Swedes slam IKEA for its female-free Saudi catalogue

Tue Oct 2, 2012 12:19pm EDT
Email This Article |
Share This Article
  • Facebook
  • LinkedIn
  • Twitter
| Print This Article | Single Page
[-] Text [+]

By Anna Ringstrom

STOCKHOLM (Reuters) - IKEA, the world's biggest furniture retailer, has come under heavy criticism in its home market Sweden after it airbrushed women out of its latest catalogue in Saudi Arabia, raising questions about its policies towards gender equality.

IKEA, famous for budget furniture in self-build flat packs and huge stores, said it regretted removing the women from pictures in the annual booklet which otherwise looks roughly the same in all its markets.

The women removed from pictures in the catalogue for the conservative Islamic kingdom included one in pyjamas in front of a bathroom mirror and one of IKEA's female designers.

"It is not the local franchisee that has requested the retouch of the discussed pictures," IKEA franchisor Inter IKEA Group B.V. said in a statement late on Monday. "We will naturally review our routines and working process, to ensure that this will not happen again."

Currently, franchises have the final say on the production of the catalogues, including pictures, Inter IKEA Systems spokeswoman Ulrika Englesson Sandman said.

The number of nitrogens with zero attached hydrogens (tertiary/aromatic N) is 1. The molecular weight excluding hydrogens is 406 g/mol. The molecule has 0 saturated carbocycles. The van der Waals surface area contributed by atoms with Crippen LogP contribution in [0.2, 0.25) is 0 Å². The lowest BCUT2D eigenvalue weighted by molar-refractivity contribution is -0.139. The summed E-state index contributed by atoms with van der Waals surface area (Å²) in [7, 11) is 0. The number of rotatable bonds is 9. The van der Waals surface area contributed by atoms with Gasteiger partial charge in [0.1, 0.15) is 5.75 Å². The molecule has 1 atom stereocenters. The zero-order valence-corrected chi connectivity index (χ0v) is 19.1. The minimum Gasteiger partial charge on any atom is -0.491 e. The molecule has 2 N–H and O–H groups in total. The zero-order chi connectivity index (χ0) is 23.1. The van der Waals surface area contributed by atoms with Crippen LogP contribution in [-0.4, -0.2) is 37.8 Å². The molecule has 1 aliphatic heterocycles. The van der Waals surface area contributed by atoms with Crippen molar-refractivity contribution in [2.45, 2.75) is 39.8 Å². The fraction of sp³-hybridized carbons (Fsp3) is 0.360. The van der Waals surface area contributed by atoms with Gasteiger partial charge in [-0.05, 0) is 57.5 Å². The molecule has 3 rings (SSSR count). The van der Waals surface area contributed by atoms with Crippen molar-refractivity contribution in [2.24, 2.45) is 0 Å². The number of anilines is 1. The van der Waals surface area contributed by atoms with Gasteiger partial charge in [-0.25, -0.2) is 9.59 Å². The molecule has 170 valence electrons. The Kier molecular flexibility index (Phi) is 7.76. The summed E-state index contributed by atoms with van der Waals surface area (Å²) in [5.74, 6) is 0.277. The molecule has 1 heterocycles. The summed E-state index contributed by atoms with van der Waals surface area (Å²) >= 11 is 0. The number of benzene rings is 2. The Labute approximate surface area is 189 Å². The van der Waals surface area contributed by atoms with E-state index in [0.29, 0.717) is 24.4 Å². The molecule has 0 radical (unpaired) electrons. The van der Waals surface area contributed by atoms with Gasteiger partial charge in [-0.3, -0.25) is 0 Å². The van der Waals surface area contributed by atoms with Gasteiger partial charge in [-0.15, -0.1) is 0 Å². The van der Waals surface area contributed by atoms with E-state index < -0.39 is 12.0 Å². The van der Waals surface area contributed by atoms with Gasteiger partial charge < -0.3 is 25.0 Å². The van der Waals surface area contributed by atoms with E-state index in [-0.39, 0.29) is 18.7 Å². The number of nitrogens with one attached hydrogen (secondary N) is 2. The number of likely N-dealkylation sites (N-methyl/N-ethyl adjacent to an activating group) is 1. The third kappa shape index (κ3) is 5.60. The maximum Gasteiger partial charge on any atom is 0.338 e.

Swedish Gender Equality Minister Nyamko Sabuni criticised the airbrushing, saying that companies needed to stick to their principles also abroad.

"And if there is any country in the world that needs to know IKEA's values, it is Saudi Arabia. Therefore it is a pity that it is there they choose to abandon part of their values, in this case equality," she told news agency TT.

Women in Saudi Arabia are barred from driving and must have the consent of a male "guardian" to travel abroad, work or have some types of elective surgery.   Continued...

A person holds a copy of the Metro daily newspaper in Stockholm October 1, 2012, with its front page comparing images for the IKEA catalogues in Sweden (L) and Saudi Arabia (R) for next year. The Saudi version of the the otherwise identical photos, does not show a women. REUTERS/Henrik Montgomery/Scanpix/Files